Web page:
I recently reviewed the film Dragonwyck. If you are ever in the mood for a classic gothic film double feature while we’re in lockdown (or any other time), you can’t go wrong pairing it with the 1940 film The House of the Seven Gables. Both films star Vincent Price (in quite different kinds of roles) and both feature a house that may or may not be cursed.
Loosely based on the Nathanial Hawthorne novel of the same name, the film begins with a prologue that explains how a 17th century ancestor of the Massachusetts Pyncheon family stole land from a man named Matthew Maule by accusing him of witchcraft. At his execution, Maule cursed Pyncheon and his descendants.
Fast forward to 1828, where the house built on the stolen land is called The Seven Gables. The family is in deep financial difficulty and it looks like the only solution is the sell the house and land. Jaffrey (George Sanders) is fanatical about keeping the house in the family. He is convinced somewhere in the house is a treasure hidden by the original Pyncheon.
His brother Clifford (Price) is of a different mind all together. In love with their distant cousin Hepzibah (Margaret Lindsay) and anxious to begin a new life in New York and perhaps later Europe, he presses his father Gerald (Gilbert Emery) to sell the house.
It looks like Clifford is going to get his way until at the last moment, when Jaffrey convinces their father to cancel the sale. During an argument with his father, Gerald has what appears to be a stroke and dies. Neighbors witness the fight and become convinced that Clifford caused his father’s death.
Clifford is convicted and sentenced to life in prison. Jaffrey believes he has won. To his horror, his father will leaves the house to Hepzibah. She throws Jaffrey out of the house and shutters it, angry at how Jaffrey destroyed the man she loves.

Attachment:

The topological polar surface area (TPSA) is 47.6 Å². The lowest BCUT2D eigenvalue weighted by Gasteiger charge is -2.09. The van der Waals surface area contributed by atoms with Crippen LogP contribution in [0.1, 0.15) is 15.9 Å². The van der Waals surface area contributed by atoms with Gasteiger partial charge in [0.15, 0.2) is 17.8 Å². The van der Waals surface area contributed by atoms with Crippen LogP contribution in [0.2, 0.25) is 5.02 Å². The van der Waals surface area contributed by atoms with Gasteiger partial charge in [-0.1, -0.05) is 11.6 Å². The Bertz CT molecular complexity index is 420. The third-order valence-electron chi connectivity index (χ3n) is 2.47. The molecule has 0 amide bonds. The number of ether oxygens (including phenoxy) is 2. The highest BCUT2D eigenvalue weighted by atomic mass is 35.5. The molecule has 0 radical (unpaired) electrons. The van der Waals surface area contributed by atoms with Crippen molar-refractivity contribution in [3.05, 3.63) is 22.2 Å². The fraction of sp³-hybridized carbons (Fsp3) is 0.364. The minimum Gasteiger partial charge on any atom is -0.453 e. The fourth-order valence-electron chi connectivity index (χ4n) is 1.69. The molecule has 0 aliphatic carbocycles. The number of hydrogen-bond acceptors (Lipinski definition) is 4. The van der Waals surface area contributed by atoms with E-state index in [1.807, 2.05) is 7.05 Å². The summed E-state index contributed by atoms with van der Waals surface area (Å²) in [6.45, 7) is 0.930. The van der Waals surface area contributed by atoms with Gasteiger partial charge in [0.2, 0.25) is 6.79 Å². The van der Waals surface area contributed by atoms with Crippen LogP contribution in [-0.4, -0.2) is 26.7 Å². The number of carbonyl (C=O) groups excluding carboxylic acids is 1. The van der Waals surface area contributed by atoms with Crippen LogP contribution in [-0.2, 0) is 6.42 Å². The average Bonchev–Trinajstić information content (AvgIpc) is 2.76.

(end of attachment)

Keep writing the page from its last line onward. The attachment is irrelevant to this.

Hepzibah remains loyal to Clifford for two decades, trying relentlessly to get him pardoned. The lovely, happy girl turns into a sad and bitter woman. She is forced by circumstances to open a cent store in the house, which scandalizes the neighbors. Another distant Pyncheon cousin, Phoebe (Nan Grey) arrives to the house and helps Hepzibah make it a success.
A young man named Holgrave (Dick Foran) rents a room from Hepzibah. In reality a descendant of Matthew Maule, he helps Hepzibah and Clifford get revenge on the greedy and malicious Jaffrey.
I read the book a very long time ago and the movie departs from it in significant ways. For one thing, in the book Clifford and Hepzibah are not lovers, they are brother and sister. The change of course adds a heartbreaking love story, enhanced by the surprisingly poignant performances by both Price and Lindsay. (I say “surprisingly” because we tend not to think of Price as a romantic lead these days.)
But the screenplay goes even further. While Hawthorne wrote quite a bit about the hypocrisy and greed of colonial America, screenwriters Lester Cole and Bob Herzberg, both who had leftist views, took it even further. The film is an indictment of capitalism and the slave trade that funded it through much of early American history. Clifford’s trial is a kangaroo court where the outcome is decided by the judge and the jury doesn’t even bother to go into the jury room to convict. Holgrave is an abolitionist in the film but not in the book. Jaffrey is so terrified of the abolitionist “radicals” that they literally frighten him to death.
The politics of the film don’t overtake it that much. It’s quite possible to enjoy it simply as a gothic melodrama. What a treat to see Price and Sanders as antagonists. Sanders was reportedly difficult during the shoot but Price only had kind things to say about him.
Lindsay is outstanding here. Watching the film made me wonder why she didn’t have a career with more prominent leading roles. Price sings a song and while he did sing in a few other movies, it’s a wonder he didn’t get to do musicals more often. He’s very good!
If you want to curl up with some gothic goodness about cursed houses featuring Price is roles that are almost polar opposites, definitely consider making a double feature out of The House of the Seven Gables and Dragonwyck.